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Arthroscopic Surgery: 5 Things to Know About This Treatment for Joint Injuries

Arthroscopic Surgery 5 Things to Know About This Treatment for Joint Injuries

Arthroscopic Surgery: 5 Things to Know About This Treatment for Joint Injuries


Arthroscopic surgery is a minimally invasive orthopedic surgery performed to detect and treat abnormalities in the joints. 

The orthopedic surgeon makes small keyhole incisions in this procedure to get access to the joint using a thin, long tube known as an arthroscope and also inserts other specialized, small surgical instruments known as arthrodesis. 

The time taken to recover following an arthroscopic surgery is much less than that of an open surgery due to the smaller incisions made in the procedure.

Arthroscopic surgery is slowly gaining popularity as an alternative to the more traditional treatment approaches like open surgery, although it is not always considered the best treatment option.

If your doctor has recommended an arthroscopic surgery for you, you need to know five important things before undergoing the procedure.

Five Things to Know About Arthroscopic Surgery

There are a few things that you need to know to make you comfortable mentally and physically before you undergo arthroscopic surgery. Here are the five things you should know about arthroscopic surgery:

  • Arthroscopy For Diagnosis and Treatment of Joint Problems 

    An arthroscopic surgery can be used for both diagnosis and treatment of various joint problems. The arthroscope consists of a small camera on one end, which helps the doctors view the joint and detect any abnormalities. 

    Bone fragments or floating cartilage, damaged cartilage, and joint pain and stiffness can all be detected with the help of an arthroscope. Some conditions like joint inflammation and loose bone fragments can also be treated with the help of an arthroscopic surgery.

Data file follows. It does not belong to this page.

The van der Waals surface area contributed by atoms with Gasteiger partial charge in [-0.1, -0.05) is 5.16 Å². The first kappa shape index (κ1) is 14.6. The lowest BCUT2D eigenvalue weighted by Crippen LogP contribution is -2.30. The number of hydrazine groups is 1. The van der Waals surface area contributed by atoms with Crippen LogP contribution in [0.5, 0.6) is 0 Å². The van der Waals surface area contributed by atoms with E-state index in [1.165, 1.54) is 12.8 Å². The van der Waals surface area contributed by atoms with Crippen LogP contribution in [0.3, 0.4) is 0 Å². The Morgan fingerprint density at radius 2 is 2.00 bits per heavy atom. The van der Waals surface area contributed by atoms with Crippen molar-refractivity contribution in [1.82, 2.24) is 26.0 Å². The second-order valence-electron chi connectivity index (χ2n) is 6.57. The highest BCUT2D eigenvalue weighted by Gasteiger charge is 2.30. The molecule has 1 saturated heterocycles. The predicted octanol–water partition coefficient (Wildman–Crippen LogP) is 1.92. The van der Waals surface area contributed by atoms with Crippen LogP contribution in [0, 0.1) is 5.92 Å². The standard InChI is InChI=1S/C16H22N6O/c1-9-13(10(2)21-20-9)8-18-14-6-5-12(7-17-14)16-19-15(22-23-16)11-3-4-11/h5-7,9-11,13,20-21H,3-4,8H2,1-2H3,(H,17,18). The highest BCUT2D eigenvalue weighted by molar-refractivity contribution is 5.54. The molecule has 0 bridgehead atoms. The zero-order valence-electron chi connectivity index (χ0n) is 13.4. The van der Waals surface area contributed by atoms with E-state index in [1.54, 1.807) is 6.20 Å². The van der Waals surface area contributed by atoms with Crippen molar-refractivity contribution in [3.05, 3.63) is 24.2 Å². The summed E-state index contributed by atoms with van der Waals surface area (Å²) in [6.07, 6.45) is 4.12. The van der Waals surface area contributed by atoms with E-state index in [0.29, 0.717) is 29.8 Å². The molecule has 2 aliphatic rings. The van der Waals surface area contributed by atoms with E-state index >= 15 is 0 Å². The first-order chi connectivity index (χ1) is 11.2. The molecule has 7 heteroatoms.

• Good Candidates for Arthroscopic Surgery 

    If you have tried conservative, non-surgical treatment methods like medicines, injections, and physical therapy to treat your joint problems, but have not got any relief from your symptoms, you could be a good candidate for arthroscopic surgery.

    Generally speaking, you could be a potential candidate for arthroscopic surgery if you suffer from the following different types of joint problems:

  • Ligament tear
  • Loose cartilage or bone in a joint
  • Inflammation of a joint
  • Joint injury
  • Scarring present in a joint region 

    Although arthroscopy can usually be performed in almost any type of joint, it is most commonly used to diagnose and treat conditions in the knee, hip, shoulder, ankle, elbow, and wrist joints. 

    You also need to have good general health to undergo an arthroscopic surgery. It is advisable to consult an experienced orthopedic surgeon to know if arthroscopic surgery is the right treatment option for you. 

  • Preparation for Arthroscopic Surgery 

    You need to follow all the instructions provided by your orthopedic surgeon to prepare for your arthroscopic surgery.You will first be physically examined by the doctor. You will also be told to undergo a few diagnostic tests to determine your eligibility for the surgery.